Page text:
Furthermore, there is the question of the number of evaporation stages, increasing numbers resulting in significant reductions in steam requirement. Typical figures for steam consumption are 0. On the other hand, the costs of construction rise with increase in the number of evaporator units. Generally, large catches of fish and long periods of operation speak in favour of cutting variable costs by investing in a greater number of evaporation stages.

Other factors to be considered are, of course, local prices of fuel, electric energy and capital. For general guidance, it may be mentioned that double effects are used for rates of throughput of 30 to t, triple ones for to t and quadruple for t and more of raw fish per 24 h.

If waste heat evaporators can be integrated into the system from the beginning, the picture will be changed significantly and reference is, therefore, made to Chapter 7. Selection of the operating conditions will also greatly affect the heat economy of the whole factory. Because multiple effect evaporation is a more economical way of removing water than one stage drying, it is specially important to achieve a high concentration of dry matter in the final stickwater concentrate before it is discharged from the evaporating plant and conveyed to the dryers for drying together with the presscake.

The factor which largely determines how far you may concentrate the stickwater without running into trouble is the viscosity which rises steeply during the last stage of concentration. As increasing temperatures tend to make the concentrated stickwater less viscous, one may take advantage of this fact by completing the evaporation in the unit with the highest temperature. Another factor that can contribute greatly to the viscosity of the concentrate is the content of suspended solids sludge , and great care should therefore be taken to keep this as low as possible, both by preventive measures and by efficient removal in decanters or sieves.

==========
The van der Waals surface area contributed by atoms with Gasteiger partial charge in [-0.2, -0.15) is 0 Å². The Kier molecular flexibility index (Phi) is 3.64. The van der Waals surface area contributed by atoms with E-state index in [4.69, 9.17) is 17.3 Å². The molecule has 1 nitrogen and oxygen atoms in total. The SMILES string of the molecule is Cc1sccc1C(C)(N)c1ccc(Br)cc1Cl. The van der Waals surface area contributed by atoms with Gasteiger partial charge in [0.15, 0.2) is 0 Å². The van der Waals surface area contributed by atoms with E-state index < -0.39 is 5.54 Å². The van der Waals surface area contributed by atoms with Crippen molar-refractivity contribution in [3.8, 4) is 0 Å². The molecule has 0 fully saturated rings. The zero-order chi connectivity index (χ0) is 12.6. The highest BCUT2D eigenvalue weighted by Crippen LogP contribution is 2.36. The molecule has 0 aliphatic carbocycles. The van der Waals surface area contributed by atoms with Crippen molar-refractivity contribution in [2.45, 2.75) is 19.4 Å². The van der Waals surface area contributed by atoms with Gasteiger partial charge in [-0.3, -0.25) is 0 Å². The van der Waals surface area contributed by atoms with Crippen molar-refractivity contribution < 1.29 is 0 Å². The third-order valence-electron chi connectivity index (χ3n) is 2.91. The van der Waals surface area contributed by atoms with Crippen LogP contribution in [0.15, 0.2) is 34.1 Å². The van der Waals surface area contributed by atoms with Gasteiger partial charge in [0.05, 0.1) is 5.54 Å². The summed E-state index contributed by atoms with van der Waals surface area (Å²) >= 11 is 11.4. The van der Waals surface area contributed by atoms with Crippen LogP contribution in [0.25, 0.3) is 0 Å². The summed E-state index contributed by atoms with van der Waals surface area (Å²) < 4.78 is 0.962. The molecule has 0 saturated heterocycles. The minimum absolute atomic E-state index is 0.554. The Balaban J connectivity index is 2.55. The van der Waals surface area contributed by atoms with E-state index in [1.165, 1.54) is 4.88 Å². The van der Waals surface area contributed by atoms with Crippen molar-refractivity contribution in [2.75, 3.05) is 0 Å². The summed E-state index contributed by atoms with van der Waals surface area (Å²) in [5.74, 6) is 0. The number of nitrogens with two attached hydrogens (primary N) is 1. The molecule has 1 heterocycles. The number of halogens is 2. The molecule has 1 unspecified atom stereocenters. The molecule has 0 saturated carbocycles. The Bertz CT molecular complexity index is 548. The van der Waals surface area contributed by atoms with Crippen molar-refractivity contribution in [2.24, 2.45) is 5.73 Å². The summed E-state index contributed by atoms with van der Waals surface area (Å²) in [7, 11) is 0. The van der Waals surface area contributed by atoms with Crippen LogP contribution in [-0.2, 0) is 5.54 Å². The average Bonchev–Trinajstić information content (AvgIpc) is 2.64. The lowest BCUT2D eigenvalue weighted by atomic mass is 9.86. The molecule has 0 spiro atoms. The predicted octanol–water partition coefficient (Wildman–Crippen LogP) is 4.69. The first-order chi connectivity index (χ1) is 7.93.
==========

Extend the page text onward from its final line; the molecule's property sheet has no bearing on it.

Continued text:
Although evaporation at high temperatures offers certain advantages, there are quality considerations that pull in the opposite direction. There are also other changes which take place under the influence of heat, such as degradation of the protein and evaporation of volatile components.

Furthermore, there is the problem of discoloration. The significance of these changes should, of course, be carefully considered with special view to the marketing and end use of the products, before making the final decisions on equipment and operating conditions.

Quality criteria will naturally centre around the nutritional value of the products but, with a view to a possible development toward products for human consumption, greater weight should be placed on sensory or organoleptic properties, like flavour and odour. Figure 13 shows a quadruple effect plant for the evaporation of stickwater.

Live steam from the boiler plant is supplied to the pre-heater and to the heat exchanger of the first stage, while the vapour emanating from this stage is used for heating in the second. Vapour from the last stage is normally condensed in a condensing tower, but it may also be used, for instance, to preheat raw material. The conventional mode of operation is to feed dilute solution to the first stage operated above atmospheric pressure and to withdraw concentrate from the last, which is operated under reduced pressure.

Some factories, however, prefer to feed dilute solution to the second stage and withdraw concentrate from the first. In some factories these effects are attained by treating the concentrated stickwater in separate heated pressure tanks. During evaporation, solids are deposited on the hot surfaces impeding heat transfer and blocking the tubes. These deposits must be removed regularly, generally during shut-down periods for example at weekends.

Such removal necessitates chemical and mechanical treatments. Chemical treatment should be carried out when required, usually once a week. The apparatus is then emptied and thoroughly rinsed with water before the factory resumes normal operation. Mechanical scale removal in mild steel evaporators may be necessary several times a year.

The weekly cleaning of stainless steel evaporators is usually done with stronger cleansing agents. Mechanical cleaning of stainless steel evaporators should be avoided if possible but, if it should prove necessary, it should be carried out with great care to avoid scratches or other damage to the surface, which would result in loss of an important property of stainless steel, that is its smoothness.